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In Dallas ISD, Thousands Of Students Don't Show Up For First Day Of School

Christina Ulsh
More than 143,000 students attended the first day of school in Dallas ISD -- the highest first-day total since 2000. Many districts, including Dallas, see their attendance numbers fluctuate the first few weeks before leveling out.

School started for most North Texas kids on Monday. But not everyone was there on the first day or the second or even the third. Getting every single student to show up is tough. In many districts, students keep trickling in days and even weeks later. A Dallas ISD official explains what keeps some kids away.

This year, 143,000 students attended Dallas schools on Monday – the highest first-day total in 14 years. Still, more than 17,000 kids didn’t make it to class. Usually, the enrollment climbs throughout the first week.

“We never get everybody in on the first day of school,” Riley said. “We have a big jump on the second day of school, and then we have smaller jumps through early September.”

That’s Andre Riley, spokesman for the Dallas school district. He said there are several reasons why students don’t show up for class.

“Some of it is related to something as basic as immunizations – a student might not have obtained them in time so they can’t come to school.”

Some students come back late from vacation. Others haven’t completed the school registration process. And other kids, Riley said, have problems at home that prevent them from going to school.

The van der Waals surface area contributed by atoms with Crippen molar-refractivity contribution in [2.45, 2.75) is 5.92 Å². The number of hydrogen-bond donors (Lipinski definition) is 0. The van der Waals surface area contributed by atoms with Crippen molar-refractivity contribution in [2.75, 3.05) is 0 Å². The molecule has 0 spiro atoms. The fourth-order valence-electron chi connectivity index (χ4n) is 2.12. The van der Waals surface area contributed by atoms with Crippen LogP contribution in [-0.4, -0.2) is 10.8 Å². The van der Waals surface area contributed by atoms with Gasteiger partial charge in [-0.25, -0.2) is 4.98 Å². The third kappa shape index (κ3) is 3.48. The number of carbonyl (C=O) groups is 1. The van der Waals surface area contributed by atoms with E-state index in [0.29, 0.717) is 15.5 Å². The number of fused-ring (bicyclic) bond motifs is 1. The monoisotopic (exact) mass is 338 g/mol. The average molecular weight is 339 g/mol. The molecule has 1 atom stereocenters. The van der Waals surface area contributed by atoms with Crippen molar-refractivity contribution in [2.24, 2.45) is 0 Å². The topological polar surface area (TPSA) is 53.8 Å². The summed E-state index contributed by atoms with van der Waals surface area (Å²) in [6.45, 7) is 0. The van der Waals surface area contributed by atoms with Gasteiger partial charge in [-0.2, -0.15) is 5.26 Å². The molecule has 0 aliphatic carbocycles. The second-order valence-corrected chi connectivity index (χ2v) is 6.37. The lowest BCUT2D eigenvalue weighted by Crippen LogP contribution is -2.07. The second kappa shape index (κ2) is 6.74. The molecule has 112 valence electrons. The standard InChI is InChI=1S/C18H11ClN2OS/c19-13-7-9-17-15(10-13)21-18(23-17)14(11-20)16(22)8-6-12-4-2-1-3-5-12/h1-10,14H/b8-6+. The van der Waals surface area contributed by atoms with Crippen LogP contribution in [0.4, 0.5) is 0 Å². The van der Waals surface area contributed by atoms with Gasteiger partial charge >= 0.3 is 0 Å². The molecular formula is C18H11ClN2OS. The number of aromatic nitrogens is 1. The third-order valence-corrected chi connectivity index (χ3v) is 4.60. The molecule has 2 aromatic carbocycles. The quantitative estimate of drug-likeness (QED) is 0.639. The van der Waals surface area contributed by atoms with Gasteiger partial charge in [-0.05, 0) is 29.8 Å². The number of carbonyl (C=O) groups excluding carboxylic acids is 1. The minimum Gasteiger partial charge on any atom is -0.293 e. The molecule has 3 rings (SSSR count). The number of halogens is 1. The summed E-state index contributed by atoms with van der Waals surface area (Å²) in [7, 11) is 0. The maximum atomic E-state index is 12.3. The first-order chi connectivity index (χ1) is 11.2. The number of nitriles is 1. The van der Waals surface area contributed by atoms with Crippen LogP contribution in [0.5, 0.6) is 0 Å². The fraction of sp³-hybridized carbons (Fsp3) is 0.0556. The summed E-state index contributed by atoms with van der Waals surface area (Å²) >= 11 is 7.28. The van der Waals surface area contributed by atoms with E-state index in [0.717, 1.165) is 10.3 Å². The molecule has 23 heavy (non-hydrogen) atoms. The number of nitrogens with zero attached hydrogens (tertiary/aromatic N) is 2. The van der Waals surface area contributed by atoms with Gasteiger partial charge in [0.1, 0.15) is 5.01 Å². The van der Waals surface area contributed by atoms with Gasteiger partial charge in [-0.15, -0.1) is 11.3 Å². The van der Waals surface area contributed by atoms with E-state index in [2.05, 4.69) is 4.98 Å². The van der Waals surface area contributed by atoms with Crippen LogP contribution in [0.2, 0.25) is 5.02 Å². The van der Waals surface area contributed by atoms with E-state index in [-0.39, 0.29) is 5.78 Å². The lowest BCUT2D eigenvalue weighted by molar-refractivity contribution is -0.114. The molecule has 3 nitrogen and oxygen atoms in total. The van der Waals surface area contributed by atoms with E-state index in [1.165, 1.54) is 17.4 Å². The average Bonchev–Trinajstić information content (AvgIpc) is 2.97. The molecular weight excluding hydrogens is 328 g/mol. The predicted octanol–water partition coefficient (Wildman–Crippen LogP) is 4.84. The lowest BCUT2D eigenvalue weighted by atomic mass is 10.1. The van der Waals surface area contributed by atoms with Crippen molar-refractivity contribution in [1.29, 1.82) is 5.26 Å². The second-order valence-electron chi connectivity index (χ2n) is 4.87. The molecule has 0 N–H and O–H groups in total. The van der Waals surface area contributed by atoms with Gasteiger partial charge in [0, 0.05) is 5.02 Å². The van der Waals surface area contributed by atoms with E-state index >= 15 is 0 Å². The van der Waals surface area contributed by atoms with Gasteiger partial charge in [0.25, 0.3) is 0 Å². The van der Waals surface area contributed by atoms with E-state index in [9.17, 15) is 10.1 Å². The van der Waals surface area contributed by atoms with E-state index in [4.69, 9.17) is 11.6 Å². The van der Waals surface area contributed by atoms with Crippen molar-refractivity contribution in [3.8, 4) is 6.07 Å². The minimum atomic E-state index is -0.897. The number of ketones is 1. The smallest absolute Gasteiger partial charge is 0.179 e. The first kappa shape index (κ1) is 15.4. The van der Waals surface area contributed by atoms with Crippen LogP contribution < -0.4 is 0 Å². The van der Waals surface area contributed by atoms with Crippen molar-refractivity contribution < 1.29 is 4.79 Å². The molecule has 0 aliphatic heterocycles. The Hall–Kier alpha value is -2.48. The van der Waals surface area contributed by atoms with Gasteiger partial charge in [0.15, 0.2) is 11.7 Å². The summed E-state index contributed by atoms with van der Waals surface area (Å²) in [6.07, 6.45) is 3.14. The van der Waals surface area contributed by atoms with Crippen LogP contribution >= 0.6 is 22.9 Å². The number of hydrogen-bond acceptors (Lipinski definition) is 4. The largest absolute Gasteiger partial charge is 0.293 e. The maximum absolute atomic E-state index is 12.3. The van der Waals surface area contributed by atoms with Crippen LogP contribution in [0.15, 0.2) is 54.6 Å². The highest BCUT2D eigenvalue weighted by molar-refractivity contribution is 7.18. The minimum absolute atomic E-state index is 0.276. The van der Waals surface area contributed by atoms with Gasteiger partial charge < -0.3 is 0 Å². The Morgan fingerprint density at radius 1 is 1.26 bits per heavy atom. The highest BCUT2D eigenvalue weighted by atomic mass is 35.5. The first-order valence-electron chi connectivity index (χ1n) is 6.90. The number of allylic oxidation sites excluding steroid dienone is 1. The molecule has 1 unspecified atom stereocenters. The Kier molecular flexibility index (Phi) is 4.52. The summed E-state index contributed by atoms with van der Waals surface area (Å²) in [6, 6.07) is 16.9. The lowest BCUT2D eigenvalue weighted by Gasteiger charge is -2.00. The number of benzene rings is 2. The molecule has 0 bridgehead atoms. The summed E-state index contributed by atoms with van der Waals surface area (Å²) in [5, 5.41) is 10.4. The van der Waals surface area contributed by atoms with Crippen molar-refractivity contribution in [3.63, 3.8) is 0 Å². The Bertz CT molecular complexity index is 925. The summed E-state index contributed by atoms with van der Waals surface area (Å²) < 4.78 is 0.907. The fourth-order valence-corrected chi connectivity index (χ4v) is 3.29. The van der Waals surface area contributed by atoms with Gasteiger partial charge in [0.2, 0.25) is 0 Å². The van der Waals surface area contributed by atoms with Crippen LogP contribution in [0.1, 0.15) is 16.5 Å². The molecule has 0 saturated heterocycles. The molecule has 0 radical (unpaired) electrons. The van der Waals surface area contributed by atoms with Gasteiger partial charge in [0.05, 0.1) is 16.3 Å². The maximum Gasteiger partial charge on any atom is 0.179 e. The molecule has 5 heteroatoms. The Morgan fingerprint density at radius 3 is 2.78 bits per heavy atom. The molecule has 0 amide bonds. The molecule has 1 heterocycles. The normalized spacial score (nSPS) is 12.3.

"It’s a mixed bag. Every student is different. Every family’s different," Riley said. "And for those who aren’t attending on the first day, those reasons vary."

In Fort Worth, student enrollment also fluctuates for the first few weeks. More than 80,000 kids attended school the first day. That’s more than the first day last year. In Dallas, the district sends letters home, makes phone calls, posts messages on social media and relies on reporters to get the message out, Riley said. Principals play a role, too, in getting more than 161,000 kids to school.

"They get out in their individual communities, attend community events and perform other outreach to make families aware of the first day of school and to help remove barriers that would keep a student from attending on the first day of school," Riley said.

On Tuesday, an additional 8,000 kids arrived to class in the Dallas school district. They won’t get perfect attendance, but the district will be closer to filling every desk.

Stella M. Chávez is KERA’s immigration/demographics reporter/blogger. Her journalism roots run deep: She spent a decade and a half in newspapers – including seven years at The Dallas Morning News, where she covered education and won the Livingston Award for National Reporting, which is given annually to the best journalists across the country under age 35.